Wednesday, 13 September 2017

It - Movie Review

I’ll be completely honest – I don’t think that the original 1990 TV movie production Stephen King’s It holds up at all. Sure, Tim Curry gives an incredibly scary and yet appropriately silly performance as Pennywise the Clown, but the rest of the film just feels far too corny to be scary and has weak pacing. I give the miniseries credit for trying but it just doesn’t hold up for me. So I was one of the few people who saw the idea of a new adaptation of the book as a good idea; it could iron out the flaws of the miniseries and make it a properly scary flick. So I waited and finally, after a troubled production that saw many writers and directors exit the project (most notably True Detective’s Cary Fukunaga was lined up to direct, though he still has a writing credit), as well as the original actor for Pennywise, Will Poulter, being forced to drop out, we have a brand new version of It.

This new movie adapts the first part of Stephen King’s novel, following the adventures of the protagonists when they were younger. Set in the summer of 1989, It is set in the town of Derry, Maine, which is notorious for having multitudes of people go missing, especially children. A group of social outcast teenagers, part of a gang named The Losers Club, decide to take matters into their own hands when they get haunted by the malevolent clown Pennywise (Bill Skarsgård) who plays upon all of their greatest fears, and attempt to end the curse of Derry for good.

One thing that is hard to dispute about this new rendition of It is that it is far scarier than the original miniseries. The film works hard to create a dark and chilling atmosphere and it works well as the effects of Pennywise’s actions lead to tense scenarios where it’s hard to tell if the main characters will make it out alive, and when the film engages in the violence and gore it really goes all in to lead to a rather scary ride. However, the film is bought down a notch or two by its insistence in engaging in an obnoxious trope or two from modern horror films, especially the use of ear-piercingly loud noises to accompany a good chunk of the scares. Though it doesn’t completely kill the frightening atmosphere of the film, the use of these atrociously loud sounds do diminish some of the impact of the scares. It also manages to have a stylish aesthetic to it to go alongside its darker nature, mainly thanks to the film’s setting in the late 1980s; references to pop culture from the era, including films, video games and music are scattered throughout the film and though it does eke dangerously to looking like it’s just jumping on the bandwagon of 80s nostalgia from recent media, most notably the King inspired Stranger Things (both It and Stranger Things share a child actor, Finn Wolfhard), it doesn’t drown the atmosphere of the film and gives It an enjoyable sheen to go alongside the grim horror of the rest of the film.

The real fun from the movie comes from the acting and the characters though. All seven members of The Losers Club are enjoyable to watch with a wide variety of personalities, even if they do fulfil the clichés of young characters; there’s the cocky jerk with the hidden heart of gold, the tough tomboy, the hypochondriac with an overprotective mother and the shy stammerer among others. None of these are particularly revolutionary but they all work for the story and all the young child actors do strong jobs with their characters; they all have good chemistry too as they banter along and stand tall in the face of Pennywise. Speaking of Pennywise, Bill Skarsgård had enormous clown shoes to fill following the legendary Tim Curry in the role and he manages to fill them admirably. He’s not as gleefully over the top as Curry was, instead opting for a more dark and quieter nature which helps to make him that much more sinister (though he does have some moments of hamminess because – well, he’s still a clown). Though his performance probably isn’t as memorable as that of Curry, Skarsgård manages to fill the role in a different and still entirely appropriate manner, delivering a chilling performance by his looks alone at times.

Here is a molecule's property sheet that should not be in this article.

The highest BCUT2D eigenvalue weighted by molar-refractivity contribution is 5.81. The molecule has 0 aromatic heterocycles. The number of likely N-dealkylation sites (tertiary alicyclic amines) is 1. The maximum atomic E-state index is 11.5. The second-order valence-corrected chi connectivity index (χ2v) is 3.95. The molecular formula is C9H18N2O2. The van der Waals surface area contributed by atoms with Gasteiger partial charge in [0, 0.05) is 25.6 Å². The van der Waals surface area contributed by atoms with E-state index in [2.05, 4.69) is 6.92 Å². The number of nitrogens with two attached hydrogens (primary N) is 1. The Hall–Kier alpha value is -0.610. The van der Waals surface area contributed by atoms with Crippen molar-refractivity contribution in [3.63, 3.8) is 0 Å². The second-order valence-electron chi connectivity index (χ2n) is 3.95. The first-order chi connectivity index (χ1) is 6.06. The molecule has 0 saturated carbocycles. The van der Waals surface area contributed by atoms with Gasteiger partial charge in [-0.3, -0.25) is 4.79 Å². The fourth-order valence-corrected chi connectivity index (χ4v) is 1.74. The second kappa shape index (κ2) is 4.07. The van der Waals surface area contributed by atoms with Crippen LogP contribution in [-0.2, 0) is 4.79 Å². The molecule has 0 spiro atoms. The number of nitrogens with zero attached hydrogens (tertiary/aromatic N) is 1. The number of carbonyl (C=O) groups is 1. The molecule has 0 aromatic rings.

It is the second bite of the cherry for the Stephen King book and it’s pleasing to say that the second time’s the charm. Removing a lot of the unintentional goofiness and weak pacing from the original miniseries (perhaps due to the fact that It only adapts the plot when the characters are young), the film is able to become a much more effective horror film thanks to a chilling atmosphere and a bone-tingling performance from Skarsgård as Pennywise. The film isn’t perfect by any means; there are a few obvious clichés in the writing and it does fall prey to some of the more annoying tropes of modern day horror films. But It still manages to be a dark, foreboding and all around successful horror film; we can only hope that Chapter 2 will be in the works soon enough.

It – directed by Andrés Muschietti, written by Cary Fukunaga, Chase Palmer and Gary Dauberman, produced by Seth Grahame-Smith, Dan Lin, Roy Lee, David Katzenberg and Barbara Muschetti, starring Jaeden Lieberher, Jeremy Ray Taylor, Sophia Lillis, Finn Wolfhard, Wyatt Oleff, Chosen Jacobs, Jack Dylan Grazer, Nicholas Hamilton and Bill Skarsgård. A New Line Cinema/Lin Pictures/Vertigo Entertainment production, a Warner Bros. film

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